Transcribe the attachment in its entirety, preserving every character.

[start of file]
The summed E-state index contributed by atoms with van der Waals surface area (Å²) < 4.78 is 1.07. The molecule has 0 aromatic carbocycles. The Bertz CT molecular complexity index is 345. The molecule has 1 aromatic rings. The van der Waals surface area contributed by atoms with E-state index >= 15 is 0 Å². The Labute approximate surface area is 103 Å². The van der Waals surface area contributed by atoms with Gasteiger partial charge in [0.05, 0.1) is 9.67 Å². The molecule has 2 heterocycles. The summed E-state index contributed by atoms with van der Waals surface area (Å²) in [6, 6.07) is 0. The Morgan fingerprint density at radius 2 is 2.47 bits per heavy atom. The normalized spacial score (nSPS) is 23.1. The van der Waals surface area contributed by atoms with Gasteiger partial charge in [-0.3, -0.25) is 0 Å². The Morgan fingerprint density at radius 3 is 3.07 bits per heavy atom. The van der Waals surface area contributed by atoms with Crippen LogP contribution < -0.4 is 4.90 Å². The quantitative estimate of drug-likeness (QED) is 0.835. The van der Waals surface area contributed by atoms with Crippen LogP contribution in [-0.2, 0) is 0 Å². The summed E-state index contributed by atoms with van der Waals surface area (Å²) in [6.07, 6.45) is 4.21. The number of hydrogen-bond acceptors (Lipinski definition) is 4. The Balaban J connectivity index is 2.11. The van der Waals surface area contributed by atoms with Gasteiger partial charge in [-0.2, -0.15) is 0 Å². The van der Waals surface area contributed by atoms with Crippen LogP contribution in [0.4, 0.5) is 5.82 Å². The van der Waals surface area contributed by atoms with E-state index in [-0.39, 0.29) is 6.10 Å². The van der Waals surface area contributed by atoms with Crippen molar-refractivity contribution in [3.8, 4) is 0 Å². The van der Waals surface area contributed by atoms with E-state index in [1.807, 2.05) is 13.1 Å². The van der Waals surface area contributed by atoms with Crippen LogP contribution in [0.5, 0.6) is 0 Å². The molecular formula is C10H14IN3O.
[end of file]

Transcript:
The summed E-state index contributed by atoms with van der Waals surface area (Å²) < 4.78 is 1.07. The molecule has 0 aromatic carbocycles. The Bertz CT molecular complexity index is 345. The molecule has 1 aromatic rings. The van der Waals surface area contributed by atoms with E-state index >= 15 is 0 Å². The Labute approximate surface area is 103 Å². The van der Waals surface area contributed by atoms with Gasteiger partial charge in [0.05, 0.1) is 9.67 Å². The molecule has 2 heterocycles. The summed E-state index contributed by atoms with van der Waals surface area (Å²) in [6, 6.07) is 0. The Morgan fingerprint density at radius 2 is 2.47 bits per heavy atom. The normalized spacial score (nSPS) is 23.1. The van der Waals surface area contributed by atoms with Gasteiger partial charge in [-0.3, -0.25) is 0 Å². The Morgan fingerprint density at radius 3 is 3.07 bits per heavy atom. The van der Waals surface area contributed by atoms with Crippen LogP contribution < -0.4 is 4.90 Å². The quantitative estimate of drug-likeness (QED) is 0.835. The van der Waals surface area contributed by atoms with Crippen LogP contribution in [-0.2, 0) is 0 Å². The summed E-state index contributed by atoms with van der Waals surface area (Å²) in [6.07, 6.45) is 4.21. The number of hydrogen-bond acceptors (Lipinski definition) is 4. The Balaban J connectivity index is 2.11. The van der Waals surface area contributed by atoms with Gasteiger partial charge in [-0.2, -0.15) is 0 Å². The van der Waals surface area contributed by atoms with Crippen LogP contribution in [0.4, 0.5) is 5.82 Å². The van der Waals surface area contributed by atoms with E-state index in [-0.39, 0.29) is 6.10 Å². The van der Waals surface area contributed by atoms with Crippen molar-refractivity contribution in [3.8, 4) is 0 Å². The van der Waals surface area contributed by atoms with E-state index in [1.807, 2.05) is 13.1 Å². The van der Waals surface area contributed by atoms with Crippen LogP contribution in [0.5, 0.6) is 0 Å². The molecular formula is C10H14IN3O.